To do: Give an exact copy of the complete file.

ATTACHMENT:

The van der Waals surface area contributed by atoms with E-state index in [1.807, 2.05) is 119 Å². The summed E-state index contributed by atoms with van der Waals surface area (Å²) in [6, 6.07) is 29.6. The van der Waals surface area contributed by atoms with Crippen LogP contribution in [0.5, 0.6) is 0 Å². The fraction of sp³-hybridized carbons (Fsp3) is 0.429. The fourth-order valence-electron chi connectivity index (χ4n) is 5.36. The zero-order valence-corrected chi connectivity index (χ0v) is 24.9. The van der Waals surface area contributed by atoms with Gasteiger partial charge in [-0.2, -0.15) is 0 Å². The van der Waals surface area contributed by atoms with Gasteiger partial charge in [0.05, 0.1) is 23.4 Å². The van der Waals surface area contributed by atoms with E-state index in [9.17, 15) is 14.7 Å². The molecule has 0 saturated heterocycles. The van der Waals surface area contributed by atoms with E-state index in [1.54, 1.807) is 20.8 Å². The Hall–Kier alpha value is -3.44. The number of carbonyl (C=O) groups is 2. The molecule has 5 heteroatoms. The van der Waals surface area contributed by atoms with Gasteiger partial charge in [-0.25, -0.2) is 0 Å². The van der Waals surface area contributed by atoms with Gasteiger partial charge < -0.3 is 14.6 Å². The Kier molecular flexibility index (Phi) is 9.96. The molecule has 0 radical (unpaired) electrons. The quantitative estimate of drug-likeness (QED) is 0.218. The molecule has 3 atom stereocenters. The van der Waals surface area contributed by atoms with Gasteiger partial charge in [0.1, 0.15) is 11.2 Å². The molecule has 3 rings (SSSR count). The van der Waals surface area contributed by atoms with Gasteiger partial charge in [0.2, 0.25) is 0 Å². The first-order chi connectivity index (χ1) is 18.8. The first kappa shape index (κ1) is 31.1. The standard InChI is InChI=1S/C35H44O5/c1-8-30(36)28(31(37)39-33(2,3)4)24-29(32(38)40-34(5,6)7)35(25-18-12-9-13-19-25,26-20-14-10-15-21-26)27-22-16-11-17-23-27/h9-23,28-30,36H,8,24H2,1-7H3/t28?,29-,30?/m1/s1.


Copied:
The van der Waals surface area contributed by atoms with E-state index in [1.807, 2.05) is 119 Å². The summed E-state index contributed by atoms with van der Waals surface area (Å²) in [6, 6.07) is 29.6. The van der Waals surface area contributed by atoms with Crippen LogP contribution in [0.5, 0.6) is 0 Å². The fraction of sp³-hybridized carbons (Fsp3) is 0.429. The fourth-order valence-electron chi connectivity index (χ4n) is 5.36. The zero-order valence-corrected chi connectivity index (χ0v) is 24.9. The van der Waals surface area contributed by atoms with Gasteiger partial charge in [-0.2, -0.15) is 0 Å². The van der Waals surface area contributed by atoms with Gasteiger partial charge in [0.05, 0.1) is 23.4 Å². The van der Waals surface area contributed by atoms with E-state index in [9.17, 15) is 14.7 Å². The molecule has 0 saturated heterocycles. The van der Waals surface area contributed by atoms with E-state index in [1.54, 1.807) is 20.8 Å². The Hall–Kier alpha value is -3.44. The number of carbonyl (C=O) groups is 2. The molecule has 5 heteroatoms. The van der Waals surface area contributed by atoms with Gasteiger partial charge in [-0.25, -0.2) is 0 Å². The van der Waals surface area contributed by atoms with Gasteiger partial charge < -0.3 is 14.6 Å². The Kier molecular flexibility index (Phi) is 9.96. The molecule has 0 radical (unpaired) electrons. The quantitative estimate of drug-likeness (QED) is 0.218. The molecule has 3 atom stereocenters. The van der Waals surface area contributed by atoms with Gasteiger partial charge in [0.1, 0.15) is 11.2 Å². The molecule has 3 rings (SSSR count). The van der Waals surface area contributed by atoms with Gasteiger partial charge in [0.2, 0.25) is 0 Å². The first-order chi connectivity index (χ1) is 18.8. The first kappa shape index (κ1) is 31.1. The standard InChI is InChI=1S/C35H44O5/c1-8-30(36)28(31(37)39-33(2,3)4)24-29(32(38)40-34(5,6)7)35(25-18-12-9-13-19-25,26-20-14-10-15-21-26)27-22-16-11-17-23-27/h9-23,28-30,36H,8,24H2,1-7H3/t28?,29-,30?/m1/s1.